Who is my audience?
What do I want my audience to know or do during/after reading my message?
The answer to the second question will define your purpose for writing.
If you can’t provide an answer, you have two choices: One, begin to write and hope that a purpose comes to you—and then make note of it and use it as your guide. Or, two, meditate and percolate before you put fingers to keyboard or pen to paper.
The answer to the first question will define what your audience likely knows and doesn’t know about your subject. Thus, that answer will drive the content of your message, including the language you use and the amount of descriptive explanation you provide.
If, for example, you’re writing for an in-house audience such as company personnel, you can use trade jargon. If you’re writing a manual for the military, you can include military acronyms. However, if your material will be read by persons outside your company or not in the military, or even new employees or recruits, you will need to use civilian language and provide an explanation of uncommon terms.
The same consideration for audience knowledge is true when crafting a novel. If your story is set in New York City’s Times Square and your audience is American, you might casually mention “neon lights, massive electronic billboards, traffic and taxi cabs, and crowds standing in line for tickets to Broadway plays.” But if your story is about life in tribal Africa, that same American audience will likely want you to provide a greater description of environment, climate, scenery, cultures and customs, language and rituals, and so on.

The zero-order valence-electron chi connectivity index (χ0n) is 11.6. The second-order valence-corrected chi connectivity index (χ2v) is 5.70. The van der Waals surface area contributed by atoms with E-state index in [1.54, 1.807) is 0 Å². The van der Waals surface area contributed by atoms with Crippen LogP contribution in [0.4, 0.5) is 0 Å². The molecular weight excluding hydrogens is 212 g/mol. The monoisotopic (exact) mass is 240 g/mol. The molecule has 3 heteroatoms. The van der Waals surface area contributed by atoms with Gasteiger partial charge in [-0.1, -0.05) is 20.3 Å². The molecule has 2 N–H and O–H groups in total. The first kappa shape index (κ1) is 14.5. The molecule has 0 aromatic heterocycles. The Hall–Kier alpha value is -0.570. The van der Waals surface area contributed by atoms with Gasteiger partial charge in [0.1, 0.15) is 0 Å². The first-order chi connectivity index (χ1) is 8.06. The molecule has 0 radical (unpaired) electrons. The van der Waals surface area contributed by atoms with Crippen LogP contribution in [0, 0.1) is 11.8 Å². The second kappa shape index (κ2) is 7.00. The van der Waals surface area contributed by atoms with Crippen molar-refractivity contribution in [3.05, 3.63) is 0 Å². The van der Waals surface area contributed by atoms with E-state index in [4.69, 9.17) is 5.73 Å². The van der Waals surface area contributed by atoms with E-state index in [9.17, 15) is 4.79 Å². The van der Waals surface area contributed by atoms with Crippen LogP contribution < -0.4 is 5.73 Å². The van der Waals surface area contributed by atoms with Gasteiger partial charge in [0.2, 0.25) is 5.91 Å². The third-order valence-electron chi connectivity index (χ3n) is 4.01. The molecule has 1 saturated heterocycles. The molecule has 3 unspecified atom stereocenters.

Similarly, if you are attempting to educate African tribal people about New York City, you will need to build a foundation of knowledge that might include a description of tall buildings, paved roads and sidewalks, street lights, neon signs, and large masses of people. You might even need to provide details regarding ships and airplanes to help your readers understand travel from Africa to New York. And you would not use the term “The Big Apple” without thorough explanation.
Photo by Robert M Weir, January 2014, from a vessel piloted by Tasman Island Cruises, Tasman Island, Australia.